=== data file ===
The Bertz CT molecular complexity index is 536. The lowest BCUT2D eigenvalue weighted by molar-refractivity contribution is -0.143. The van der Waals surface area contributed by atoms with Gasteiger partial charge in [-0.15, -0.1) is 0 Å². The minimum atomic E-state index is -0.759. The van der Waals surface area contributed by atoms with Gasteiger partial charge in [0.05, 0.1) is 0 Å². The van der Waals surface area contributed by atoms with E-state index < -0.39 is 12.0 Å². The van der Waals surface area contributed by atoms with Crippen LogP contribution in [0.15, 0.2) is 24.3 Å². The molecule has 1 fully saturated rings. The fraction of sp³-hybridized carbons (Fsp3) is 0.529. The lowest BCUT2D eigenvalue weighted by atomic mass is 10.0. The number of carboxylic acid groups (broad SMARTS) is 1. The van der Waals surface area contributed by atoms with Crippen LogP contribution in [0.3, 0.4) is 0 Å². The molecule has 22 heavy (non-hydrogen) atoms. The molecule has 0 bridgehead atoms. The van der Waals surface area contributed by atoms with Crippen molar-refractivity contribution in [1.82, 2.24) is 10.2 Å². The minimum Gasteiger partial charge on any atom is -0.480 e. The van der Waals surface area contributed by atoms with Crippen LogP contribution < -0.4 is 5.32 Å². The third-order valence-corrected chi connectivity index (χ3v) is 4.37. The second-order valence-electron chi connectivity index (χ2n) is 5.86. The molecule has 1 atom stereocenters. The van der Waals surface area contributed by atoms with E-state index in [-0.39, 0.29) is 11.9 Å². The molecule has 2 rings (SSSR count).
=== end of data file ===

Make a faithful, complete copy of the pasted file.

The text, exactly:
The Bertz CT molecular complexity index is 536. The lowest BCUT2D eigenvalue weighted by molar-refractivity contribution is -0.143. The van der Waals surface area contributed by atoms with Gasteiger partial charge in [-0.15, -0.1) is 0 Å². The minimum atomic E-state index is -0.759. The van der Waals surface area contributed by atoms with Gasteiger partial charge in [0.05, 0.1) is 0 Å². The van der Waals surface area contributed by atoms with E-state index < -0.39 is 12.0 Å². The van der Waals surface area contributed by atoms with Crippen LogP contribution in [0.15, 0.2) is 24.3 Å². The molecule has 1 fully saturated rings. The fraction of sp³-hybridized carbons (Fsp3) is 0.529. The lowest BCUT2D eigenvalue weighted by atomic mass is 10.0. The number of carboxylic acid groups (broad SMARTS) is 1. The van der Waals surface area contributed by atoms with Crippen LogP contribution in [0.3, 0.4) is 0 Å². The molecule has 22 heavy (non-hydrogen) atoms. The molecule has 0 bridgehead atoms. The van der Waals surface area contributed by atoms with Crippen molar-refractivity contribution in [1.82, 2.24) is 10.2 Å². The minimum Gasteiger partial charge on any atom is -0.480 e. The van der Waals surface area contributed by atoms with Crippen LogP contribution < -0.4 is 5.32 Å². The third-order valence-corrected chi connectivity index (χ3v) is 4.37. The second-order valence-electron chi connectivity index (χ2n) is 5.86. The molecule has 1 atom stereocenters. The van der Waals surface area contributed by atoms with E-state index in [-0.39, 0.29) is 11.9 Å². The molecule has 2 rings (SSSR count).